Assignments: (i) Assignments must be uploaded electronically through UConnect by 11:55pm AEST on the due date. (ii) Students must retain a copy of each assignment submitted for assessment. This must be produced within 24 hours if required by the examiner. (iii) In accordance with university policy, the examiner may grant an extension of the due date of an assignment in extenuating circumstances. (iv) The examiner will normally only accept assessments that have been typed and submitted on a single file with appropriate document name. (v) In the event that a due date for an assignment falls on a local public holiday in Australia, such as a show holiday, the due date for the assignment will be the next day. Students are to note on the assignment cover the date of the public holiday for the examiner's convenience.
Course weightings: Course weightings of topics should not be interpreted as applying to the number of marks allocated to questions testing those topics in an assessment.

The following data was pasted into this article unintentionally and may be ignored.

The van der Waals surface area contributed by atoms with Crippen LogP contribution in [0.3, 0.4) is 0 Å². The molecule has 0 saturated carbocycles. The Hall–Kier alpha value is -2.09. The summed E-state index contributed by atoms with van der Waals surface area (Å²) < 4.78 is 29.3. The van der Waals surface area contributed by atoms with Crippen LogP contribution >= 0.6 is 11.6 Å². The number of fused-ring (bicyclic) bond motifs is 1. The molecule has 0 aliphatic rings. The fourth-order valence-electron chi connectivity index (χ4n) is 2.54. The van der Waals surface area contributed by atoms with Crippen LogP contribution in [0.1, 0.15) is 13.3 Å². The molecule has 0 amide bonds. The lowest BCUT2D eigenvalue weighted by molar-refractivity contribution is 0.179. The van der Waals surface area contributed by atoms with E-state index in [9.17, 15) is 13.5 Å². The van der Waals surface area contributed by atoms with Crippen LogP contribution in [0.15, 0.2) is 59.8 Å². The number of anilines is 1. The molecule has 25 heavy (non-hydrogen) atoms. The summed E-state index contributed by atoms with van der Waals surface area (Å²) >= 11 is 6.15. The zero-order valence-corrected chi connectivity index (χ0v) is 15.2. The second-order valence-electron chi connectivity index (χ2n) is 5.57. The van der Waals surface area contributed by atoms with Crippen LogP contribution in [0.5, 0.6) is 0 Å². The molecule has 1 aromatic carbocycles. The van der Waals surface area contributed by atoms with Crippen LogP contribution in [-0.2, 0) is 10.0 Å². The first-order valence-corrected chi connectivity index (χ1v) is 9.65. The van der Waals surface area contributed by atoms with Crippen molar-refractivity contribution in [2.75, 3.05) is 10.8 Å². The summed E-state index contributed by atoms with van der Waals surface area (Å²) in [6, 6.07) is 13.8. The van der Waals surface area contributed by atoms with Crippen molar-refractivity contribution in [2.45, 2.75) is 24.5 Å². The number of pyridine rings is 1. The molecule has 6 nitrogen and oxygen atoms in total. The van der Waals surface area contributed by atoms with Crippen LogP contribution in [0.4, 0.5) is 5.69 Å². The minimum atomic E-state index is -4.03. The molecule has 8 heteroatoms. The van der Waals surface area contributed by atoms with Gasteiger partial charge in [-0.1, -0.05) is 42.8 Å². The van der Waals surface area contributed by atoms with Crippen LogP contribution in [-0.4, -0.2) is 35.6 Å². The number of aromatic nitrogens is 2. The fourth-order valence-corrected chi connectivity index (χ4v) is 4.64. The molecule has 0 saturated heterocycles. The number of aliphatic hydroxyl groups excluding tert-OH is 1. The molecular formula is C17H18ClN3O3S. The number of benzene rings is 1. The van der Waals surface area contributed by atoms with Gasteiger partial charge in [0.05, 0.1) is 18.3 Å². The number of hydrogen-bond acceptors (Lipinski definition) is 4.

Referencing in assignments: Harvard (AGPS) is the referencing system required in this course. Students should use Harvard (AGPS) style in their assignments to format details of the information sources they have cited in their work. The Harvard (AGPS) style to be used is defined by the USQ Library's referencing guide at http://www.usq.edu.au/library/referencing.
Make-up work: Students who have undertaken all of the required assessments in a course but who have failed to meet some of the specified objectives of a course within the normally prescribed time may be awarded the temporary grade: IM (Incomplete - Make up). An IM grade will only be awarded when, in the opinion of the examiner, a student will be able to achieve the remaining objectives of the course after a period of non-directed personal study.
Deferred work: Students who, for medical, family/personal, or employment-related reasons, are unable to complete an assignment at the scheduled time may apply to defer an assessment in a course. Such a request must be accompanied by appropriate supporting documentation. The temporary grade of IDM (Incomplete Deferred Make-up) may be awarded.
Computer, e-mail and Internet access: Students are required to have access to a personal computer, e-mail capabilities and Internet access to UConnect. Current details of computer requirements can be found at http://www.usq.edu.au/current-students/support/computing/hardware.